Capocolla pizza topped with caponata, honey, and hazelnuts.
Capocolla pizza topped with caponata, honey, and hazelnuts.Volturno

IN THE KITCHEN Greg Califano’s passion for preparing wood-fired, Neapolitan-style pizzas comes straight from the source. In 2009, he and his wife visited Italy, and “I was kind of amazed by the wood-fired pizza concept. In Italy, that’s fast food,” Califano said. “Everything was so simple but so delicious. I thought it was really beautiful to take such an old-world technique and use it in modern times. I wanted to go to Italy, learn how to do it and bring it back to Massachusetts so everyone could experience why I was so passionate about it.”

So return to Italy he did, studying under a chef whose family has been making pizzas for 100 years. The Shrewsbury resident then took his learnings and opened Volturno — named for a river that runs through the region of southwestern Italy of which Naples is the capital — in Worcester in 2013. The second location opened in Framingham in late September.


THE LOCALE Califano converted a real estate office on Edgell Road just off Route 9 west into a sleek 100-seat restaurant with bar. “I wanted to do something local and family-oriented, with more of a small mom-and-pop vibe. I thought people in Framingham would appreciate that,” Califano said. The restaurant’s visibility and proximity to Framingham State University and Jack’s Abby (whose brews are incorporated into a bar menu that has 20 beers on tap, as well as affordable Italian wines and cocktails), are further plusses, he said.

ON THE MENU To prepare the restaurant’s signature 12-inch pizzas, the kitchen uses a wood-burning oven imported from Italy that can hold five pizzas at a time and operates at a temperature as high as 900 degrees. The kitchen’s goal, according to Califano, is to get a pizza into the oven and then onto the plate within 90 seconds. What denotes a finished pie? A light, airy crust with “black blisters” of char imparted by the wood-firing process, Califano said.


On the menu, there’s a pizza for nearly every taste. We sampled burrata ($18), the indulgent, namesake round of cream-filled mozzarella placed squarely in the middle of the pie, nestled among a generous tangle of fresh arugula, radicchio and taggiasca olives, and drizzled with basil oil. We were also drawn to the vongole ($17), strewn with briny, freshly shucked littleneck clams and crispy prosciutto atop a garlicky mozzarella base; a whip of cloud-like, lemon-infused ricotta is the fanciful final touch.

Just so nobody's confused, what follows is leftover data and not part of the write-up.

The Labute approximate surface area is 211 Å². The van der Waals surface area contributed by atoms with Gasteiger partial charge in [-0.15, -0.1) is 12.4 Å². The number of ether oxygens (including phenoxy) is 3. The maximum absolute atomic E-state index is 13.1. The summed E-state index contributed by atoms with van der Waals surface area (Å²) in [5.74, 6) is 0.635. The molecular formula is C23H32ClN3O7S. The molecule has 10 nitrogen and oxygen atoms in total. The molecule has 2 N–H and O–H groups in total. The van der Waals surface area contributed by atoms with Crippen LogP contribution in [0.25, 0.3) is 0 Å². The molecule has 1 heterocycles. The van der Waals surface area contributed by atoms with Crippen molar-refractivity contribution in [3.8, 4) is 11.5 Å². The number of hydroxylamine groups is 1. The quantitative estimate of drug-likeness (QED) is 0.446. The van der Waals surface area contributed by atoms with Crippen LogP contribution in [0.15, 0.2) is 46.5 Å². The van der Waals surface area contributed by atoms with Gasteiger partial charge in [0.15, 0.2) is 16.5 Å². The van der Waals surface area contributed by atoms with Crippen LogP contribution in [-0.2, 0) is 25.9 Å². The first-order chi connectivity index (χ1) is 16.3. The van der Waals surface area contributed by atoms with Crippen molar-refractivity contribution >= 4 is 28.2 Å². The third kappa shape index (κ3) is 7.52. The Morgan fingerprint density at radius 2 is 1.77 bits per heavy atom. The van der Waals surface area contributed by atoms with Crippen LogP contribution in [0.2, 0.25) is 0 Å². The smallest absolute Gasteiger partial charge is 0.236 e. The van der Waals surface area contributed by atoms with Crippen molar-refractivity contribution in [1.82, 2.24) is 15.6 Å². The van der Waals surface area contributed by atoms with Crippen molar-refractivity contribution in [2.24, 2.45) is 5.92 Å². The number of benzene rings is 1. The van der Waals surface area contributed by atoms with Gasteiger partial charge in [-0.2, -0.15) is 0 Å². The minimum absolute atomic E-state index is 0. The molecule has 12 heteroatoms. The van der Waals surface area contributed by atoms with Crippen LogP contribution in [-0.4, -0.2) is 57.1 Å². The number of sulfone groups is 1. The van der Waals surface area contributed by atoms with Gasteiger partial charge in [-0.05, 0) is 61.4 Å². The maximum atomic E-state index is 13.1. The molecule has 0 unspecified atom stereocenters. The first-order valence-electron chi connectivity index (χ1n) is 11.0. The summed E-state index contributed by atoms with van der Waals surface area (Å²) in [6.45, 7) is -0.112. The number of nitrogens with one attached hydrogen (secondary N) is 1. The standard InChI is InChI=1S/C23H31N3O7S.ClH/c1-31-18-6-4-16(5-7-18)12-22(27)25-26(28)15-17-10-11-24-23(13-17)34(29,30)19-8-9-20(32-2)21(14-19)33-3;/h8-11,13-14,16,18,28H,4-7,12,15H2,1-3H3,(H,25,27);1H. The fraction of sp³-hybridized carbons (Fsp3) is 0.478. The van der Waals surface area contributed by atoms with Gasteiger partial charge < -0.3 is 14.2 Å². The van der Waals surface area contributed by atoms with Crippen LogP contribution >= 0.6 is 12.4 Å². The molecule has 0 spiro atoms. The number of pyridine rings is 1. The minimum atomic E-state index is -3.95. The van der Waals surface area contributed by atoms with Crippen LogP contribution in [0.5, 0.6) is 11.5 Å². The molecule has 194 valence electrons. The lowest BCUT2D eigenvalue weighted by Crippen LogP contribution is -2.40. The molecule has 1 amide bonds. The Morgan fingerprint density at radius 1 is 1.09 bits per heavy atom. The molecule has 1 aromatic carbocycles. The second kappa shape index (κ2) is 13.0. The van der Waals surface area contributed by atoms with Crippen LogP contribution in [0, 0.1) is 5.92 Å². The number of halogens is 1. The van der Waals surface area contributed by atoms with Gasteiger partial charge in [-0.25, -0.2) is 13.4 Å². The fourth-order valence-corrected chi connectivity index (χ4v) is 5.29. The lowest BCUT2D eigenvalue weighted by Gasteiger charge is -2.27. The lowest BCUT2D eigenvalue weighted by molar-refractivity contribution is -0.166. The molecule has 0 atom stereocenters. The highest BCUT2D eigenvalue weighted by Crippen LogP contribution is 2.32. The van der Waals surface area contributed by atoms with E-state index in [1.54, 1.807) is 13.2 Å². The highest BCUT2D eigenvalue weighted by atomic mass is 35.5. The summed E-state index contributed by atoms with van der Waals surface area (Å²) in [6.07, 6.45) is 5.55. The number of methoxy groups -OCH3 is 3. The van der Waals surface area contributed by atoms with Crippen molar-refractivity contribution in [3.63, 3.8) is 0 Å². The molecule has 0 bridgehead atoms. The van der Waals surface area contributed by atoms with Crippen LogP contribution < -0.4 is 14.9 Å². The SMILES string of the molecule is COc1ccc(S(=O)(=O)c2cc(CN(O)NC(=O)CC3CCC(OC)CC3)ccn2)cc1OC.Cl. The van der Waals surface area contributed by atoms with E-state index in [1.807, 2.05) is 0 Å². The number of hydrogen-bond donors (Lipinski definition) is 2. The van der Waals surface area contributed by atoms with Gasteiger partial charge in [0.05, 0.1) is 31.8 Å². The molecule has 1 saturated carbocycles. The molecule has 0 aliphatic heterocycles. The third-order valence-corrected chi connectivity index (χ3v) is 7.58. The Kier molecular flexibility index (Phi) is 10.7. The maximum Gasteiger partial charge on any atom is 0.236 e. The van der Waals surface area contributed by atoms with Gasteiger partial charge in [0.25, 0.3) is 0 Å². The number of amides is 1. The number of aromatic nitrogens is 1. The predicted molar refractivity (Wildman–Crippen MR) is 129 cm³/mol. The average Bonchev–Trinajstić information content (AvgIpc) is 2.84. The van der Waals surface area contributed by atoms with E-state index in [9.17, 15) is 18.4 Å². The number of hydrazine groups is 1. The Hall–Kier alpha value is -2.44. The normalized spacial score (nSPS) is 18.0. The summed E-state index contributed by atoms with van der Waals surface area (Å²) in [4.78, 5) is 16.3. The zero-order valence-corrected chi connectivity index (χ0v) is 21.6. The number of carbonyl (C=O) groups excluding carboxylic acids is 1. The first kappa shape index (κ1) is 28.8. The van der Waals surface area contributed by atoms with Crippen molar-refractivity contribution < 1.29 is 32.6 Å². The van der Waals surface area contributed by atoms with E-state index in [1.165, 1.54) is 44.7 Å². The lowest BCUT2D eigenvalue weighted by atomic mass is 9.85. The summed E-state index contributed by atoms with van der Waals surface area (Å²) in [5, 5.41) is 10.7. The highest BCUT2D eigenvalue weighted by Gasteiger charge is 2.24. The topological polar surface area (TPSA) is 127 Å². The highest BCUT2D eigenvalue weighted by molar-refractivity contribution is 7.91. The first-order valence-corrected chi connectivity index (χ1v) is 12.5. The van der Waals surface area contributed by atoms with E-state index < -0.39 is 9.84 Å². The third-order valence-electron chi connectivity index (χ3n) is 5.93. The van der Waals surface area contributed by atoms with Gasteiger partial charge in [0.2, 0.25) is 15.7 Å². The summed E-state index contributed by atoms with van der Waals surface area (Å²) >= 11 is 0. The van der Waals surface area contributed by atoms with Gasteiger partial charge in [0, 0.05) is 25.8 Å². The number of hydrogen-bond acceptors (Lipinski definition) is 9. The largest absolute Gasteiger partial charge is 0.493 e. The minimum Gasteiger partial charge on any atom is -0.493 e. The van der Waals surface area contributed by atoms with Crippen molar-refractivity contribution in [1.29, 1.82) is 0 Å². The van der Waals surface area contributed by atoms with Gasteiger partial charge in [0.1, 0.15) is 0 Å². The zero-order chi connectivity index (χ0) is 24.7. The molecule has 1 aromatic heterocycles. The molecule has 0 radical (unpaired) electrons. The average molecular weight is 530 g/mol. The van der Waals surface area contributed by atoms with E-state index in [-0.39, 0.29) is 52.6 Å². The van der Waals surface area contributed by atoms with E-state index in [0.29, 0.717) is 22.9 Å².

“The thing about Italian cooking is, it’s regional — wherever you are, it’s a different type of cooking,” Califano said. “We use that same approach. We’re in Massachusetts, so we use things that are great here. You’ll see a lot of clams and oysters on our menu. It represents New England better.”

Other pizza temptations include the capocolla ($18) with spicy sausage, caponata paste, honey, hazelnuts and mozzarella; and the bianca ($17), which plops a fried egg atop a bed of mozzarella, ricotta, garlic confit, and caramelized onions.

Volturno’s offerings extend well beyond the wood-fired pies. All of the pastas (except for the gluten-free varieties) are prepared in-house on an 8-foot-long table in the dining room. There’s a tagliatelle bolognese ($18), with beef, pork, veal, and buffalo combined into a hearty ragu with whipped ricotta. Another popular dish is pappardelle verde ($21), wider noodles with green parsley specks tossed with rock shrimp and guanciale. Chicken, salmon, and braised short rib dishes round out the entrees.


The menu changes frequently and seasonally. “We try to keep to the traditions passed on from generation to generation in Italy,” Califano said. At the same time, “We see what guests like, then tailor the menu toward that.”

Volturno is at 1 Edgell Road in Framingham, 508-875-7105, www.volturnopizza.com. Daily, 11:30 a.m. to 3 p.m. and 5:30 to 10 p.m.

Rachel Lebeaux can be reached at rachel_lebeaux@yahoo.com.